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Marriage equality bill clears Washington Senate committee

Marriage equality

By Jacob Combs

Today, Washington state’s marriage equality bill was approved in the Government Operations, Tribal Relations & Election Committee on a party-line 4-3 voice vote.  The bill will move to a full floor vote next, although no date for the full vote has been announced.

Several Republican amendments to the bill were rejected by the committee, including one that would have required sending the measure to the ballot in November.  Nevertheless, opponents of marriage equality in the state have promised that if the bill becomes law, they will attempt to collect the more than 120,000 signatures required before July 6 to trigger a referendum.

Congratulations, Washington, and on to the next vote!

9 Comments

  • 1. Bryce  |  January 27, 2012 at 12:08 am

    I can't wait until we know when the Senate will vote!

  • 2. grod  |  January 27, 2012 at 2:06 am

    http://bangordailynews.com/2012/01/26/politics/ga
    At a January 26 press conference in Augusta Maine it was announce that petitions to put a referendum question on the ballot in November 2012 would be submitted to the secretary of state. EqualityMaine, the Maine Civil Liberties Union and the Maine Women’s Lobby had collected nearly twice the number of signatures needed. To get the question on this year’s ballot, organizers needed to collect at least 57,277 signatures by Jan. 30

  • 3. jpmassar  |  January 27, 2012 at 7:36 am

    That's hardly a nit-pick!!!!

  • 4. Jacob Combs  |  January 27, 2012 at 8:02 am

    Very true, and certainly hardly a nitpick! Thanks for picking up on that–it's fixed now.

  • 5. Straight Dave  |  January 28, 2012 at 6:53 pm

    The status and schedule for Senate Bill 6239 can be found here. http://apps.leg.wa.gov/billinfo/summary.aspx?bill…. No vote scheduled yet that I can see.
    This is the section that bothers me a bit.

    Section 4:
    No state agency or local government may base a decision to penalize, withhold benefits from, or refuse to contract with any church or religious denomination on the refusal of a person associated with such
    church or religious denomination to solemnize a marriage under this section.

    Sounds like it could be used to require the state to continue to fund discriminatory adoption practices. However, if "church or religious denomination" only covers the official church organization, but not any "associated businesses" like Catholic Charities, then I'm probably OK with it. Can anyone clarify how far and wide "church or religious denomination" extends?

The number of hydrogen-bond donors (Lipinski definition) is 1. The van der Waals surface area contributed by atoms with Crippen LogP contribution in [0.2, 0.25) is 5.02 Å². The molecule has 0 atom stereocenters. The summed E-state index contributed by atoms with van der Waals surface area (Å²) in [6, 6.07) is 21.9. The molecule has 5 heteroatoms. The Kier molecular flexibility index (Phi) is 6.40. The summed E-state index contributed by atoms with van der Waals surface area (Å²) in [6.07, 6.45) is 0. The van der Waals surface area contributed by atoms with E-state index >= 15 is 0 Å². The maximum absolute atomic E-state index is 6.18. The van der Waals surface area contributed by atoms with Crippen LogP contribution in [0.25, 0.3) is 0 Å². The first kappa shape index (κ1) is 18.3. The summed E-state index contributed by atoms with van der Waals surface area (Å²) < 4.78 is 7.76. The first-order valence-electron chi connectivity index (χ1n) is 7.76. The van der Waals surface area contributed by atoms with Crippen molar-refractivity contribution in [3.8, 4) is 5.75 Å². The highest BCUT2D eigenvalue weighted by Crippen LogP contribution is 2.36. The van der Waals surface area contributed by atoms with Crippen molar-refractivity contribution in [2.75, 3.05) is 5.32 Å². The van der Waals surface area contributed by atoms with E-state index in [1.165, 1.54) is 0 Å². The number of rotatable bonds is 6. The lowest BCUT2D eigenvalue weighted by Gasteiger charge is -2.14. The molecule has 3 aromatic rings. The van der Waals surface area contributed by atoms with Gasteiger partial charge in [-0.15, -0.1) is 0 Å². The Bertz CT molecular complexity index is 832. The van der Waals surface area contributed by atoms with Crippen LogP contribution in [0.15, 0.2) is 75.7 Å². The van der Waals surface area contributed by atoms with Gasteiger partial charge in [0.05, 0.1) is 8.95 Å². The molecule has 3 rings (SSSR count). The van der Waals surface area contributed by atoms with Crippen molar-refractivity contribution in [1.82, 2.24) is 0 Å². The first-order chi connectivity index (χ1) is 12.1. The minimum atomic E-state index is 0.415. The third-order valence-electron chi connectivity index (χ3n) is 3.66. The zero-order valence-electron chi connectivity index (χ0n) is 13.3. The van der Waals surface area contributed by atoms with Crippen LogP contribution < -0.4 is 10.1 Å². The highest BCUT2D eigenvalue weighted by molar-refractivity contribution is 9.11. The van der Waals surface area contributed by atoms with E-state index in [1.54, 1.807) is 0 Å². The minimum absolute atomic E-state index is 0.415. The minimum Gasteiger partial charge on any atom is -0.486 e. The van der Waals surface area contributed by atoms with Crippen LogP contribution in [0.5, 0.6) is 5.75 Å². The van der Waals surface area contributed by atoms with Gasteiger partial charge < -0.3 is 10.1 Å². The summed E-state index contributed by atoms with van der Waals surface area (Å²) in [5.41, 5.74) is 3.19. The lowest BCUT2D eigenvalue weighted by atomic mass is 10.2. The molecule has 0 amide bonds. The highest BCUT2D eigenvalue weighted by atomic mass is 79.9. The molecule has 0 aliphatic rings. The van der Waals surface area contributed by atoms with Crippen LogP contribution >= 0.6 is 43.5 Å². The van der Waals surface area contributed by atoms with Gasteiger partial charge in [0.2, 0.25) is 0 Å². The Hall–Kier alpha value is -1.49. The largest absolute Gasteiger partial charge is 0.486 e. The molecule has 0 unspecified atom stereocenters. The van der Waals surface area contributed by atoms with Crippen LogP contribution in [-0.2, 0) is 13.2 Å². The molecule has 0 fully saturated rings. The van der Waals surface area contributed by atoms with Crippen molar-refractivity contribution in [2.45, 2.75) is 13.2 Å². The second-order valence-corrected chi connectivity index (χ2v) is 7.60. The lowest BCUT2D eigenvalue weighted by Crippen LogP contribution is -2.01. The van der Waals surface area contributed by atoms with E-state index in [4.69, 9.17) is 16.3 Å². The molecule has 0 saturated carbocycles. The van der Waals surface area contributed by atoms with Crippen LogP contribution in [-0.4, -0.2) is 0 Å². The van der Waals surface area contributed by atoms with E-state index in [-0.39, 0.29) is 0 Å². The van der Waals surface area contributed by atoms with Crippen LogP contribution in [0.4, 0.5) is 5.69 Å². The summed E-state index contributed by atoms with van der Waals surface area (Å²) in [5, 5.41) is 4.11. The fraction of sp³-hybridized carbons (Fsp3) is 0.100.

• 6. Straight Dave  |  January 28, 2012 at 7:06 pm

    On a second, more careful reading, I have concluded that this may not be such an offensive provision after all. If all it means is that the state will treat churches the same way they do today, even if they refuse to marry a SS couple, then that's fine. If, however, a church refuses to consider tax-funded SS adoption, then I would have an issue with it.

    I'm so miffed at the whole Catholic adoption victimization attitude that I may have jumped to one too many conclusions here.
    Go Washington! Get it done. And do it early enough to maybe have a tiny bit of influence in NC.

  • 7. grod  |  January 29, 2012 at 5:27 am

    SENATE BILL REPORT SB 6239 As Reported by Senate Committee On:Government Operations, Tribal Relations & Elections, January 26, 2012
    No religious organization is required to provide accommodations, facilities, advantages, privileges, services, or goods RELATED TO the solemnization or celebration of a marriage; a refusal to do so does not create a civil claim or cause of action… Religious organization includes, but is not limited to, churches, mosques, synagogues, temples, nondenominational ministries, interdenominational and ecumenical organizations, mission organizations, faith-based social agencies, and other entities whose principal purpose is the study, practice, or advancement of religion

  • 8. Straight Dave  |  January 29, 2012 at 8:38 am

    Thanks, grod. I missed that part.
    This probably pushes right up to the line of what any church can reasonably expect to be exempted from…..but not one inch more. It probably means that the Knights of Columbus can refuse to rent their reception hall. While that irritates me philosophically, it's a trivial point in the end and, in real life, maybe nobody will be affected too much by it. It'll just end up being another N….head Ranch that decent people don't want to go to anyway.

  • 9. Prop 8 Trial Tracker &raq&hellip  |  January 30, 2012 at 5:25 pm

    [...] week, Washington’s marriage equality bill passed the Senate on another party line vote, 4-3.  It will go on for a full Senate floor vote on [...]

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